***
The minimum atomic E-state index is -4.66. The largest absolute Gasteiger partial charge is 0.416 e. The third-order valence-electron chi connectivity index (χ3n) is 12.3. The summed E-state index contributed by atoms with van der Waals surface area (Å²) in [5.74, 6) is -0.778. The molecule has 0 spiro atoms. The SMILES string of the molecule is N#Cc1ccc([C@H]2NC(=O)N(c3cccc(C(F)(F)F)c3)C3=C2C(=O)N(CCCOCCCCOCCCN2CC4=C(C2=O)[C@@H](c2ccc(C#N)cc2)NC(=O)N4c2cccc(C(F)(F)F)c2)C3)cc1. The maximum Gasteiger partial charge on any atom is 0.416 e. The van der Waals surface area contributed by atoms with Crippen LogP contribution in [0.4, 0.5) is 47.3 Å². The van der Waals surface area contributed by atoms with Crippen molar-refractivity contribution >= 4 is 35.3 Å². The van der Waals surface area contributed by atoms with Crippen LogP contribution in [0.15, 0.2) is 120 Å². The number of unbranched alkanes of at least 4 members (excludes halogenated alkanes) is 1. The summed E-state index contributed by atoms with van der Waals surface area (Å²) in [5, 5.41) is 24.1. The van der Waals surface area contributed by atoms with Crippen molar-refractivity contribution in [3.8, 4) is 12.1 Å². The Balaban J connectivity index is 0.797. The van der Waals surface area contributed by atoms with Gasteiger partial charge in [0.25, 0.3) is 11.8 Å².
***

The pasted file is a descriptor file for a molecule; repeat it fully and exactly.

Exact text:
The minimum atomic E-state index is -4.66. The largest absolute Gasteiger partial charge is 0.416 e. The third-order valence-electron chi connectivity index (χ3n) is 12.3. The summed E-state index contributed by atoms with van der Waals surface area (Å²) in [5.74, 6) is -0.778. The molecule has 0 spiro atoms. The SMILES string of the molecule is N#Cc1ccc([C@H]2NC(=O)N(c3cccc(C(F)(F)F)c3)C3=C2C(=O)N(CCCOCCCCOCCCN2CC4=C(C2=O)[C@@H](c2ccc(C#N)cc2)NC(=O)N4c2cccc(C(F)(F)F)c2)C3)cc1. The maximum Gasteiger partial charge on any atom is 0.416 e. The van der Waals surface area contributed by atoms with Crippen LogP contribution in [0.4, 0.5) is 47.3 Å². The van der Waals surface area contributed by atoms with Crippen molar-refractivity contribution >= 4 is 35.3 Å². The van der Waals surface area contributed by atoms with Crippen LogP contribution in [0.15, 0.2) is 120 Å². The number of unbranched alkanes of at least 4 members (excludes halogenated alkanes) is 1. The summed E-state index contributed by atoms with van der Waals surface area (Å²) in [5, 5.41) is 24.1. The van der Waals surface area contributed by atoms with Crippen molar-refractivity contribution in [3.8, 4) is 12.1 Å². The Balaban J connectivity index is 0.797. The van der Waals surface area contributed by atoms with Gasteiger partial charge in [0.25, 0.3) is 11.8 Å².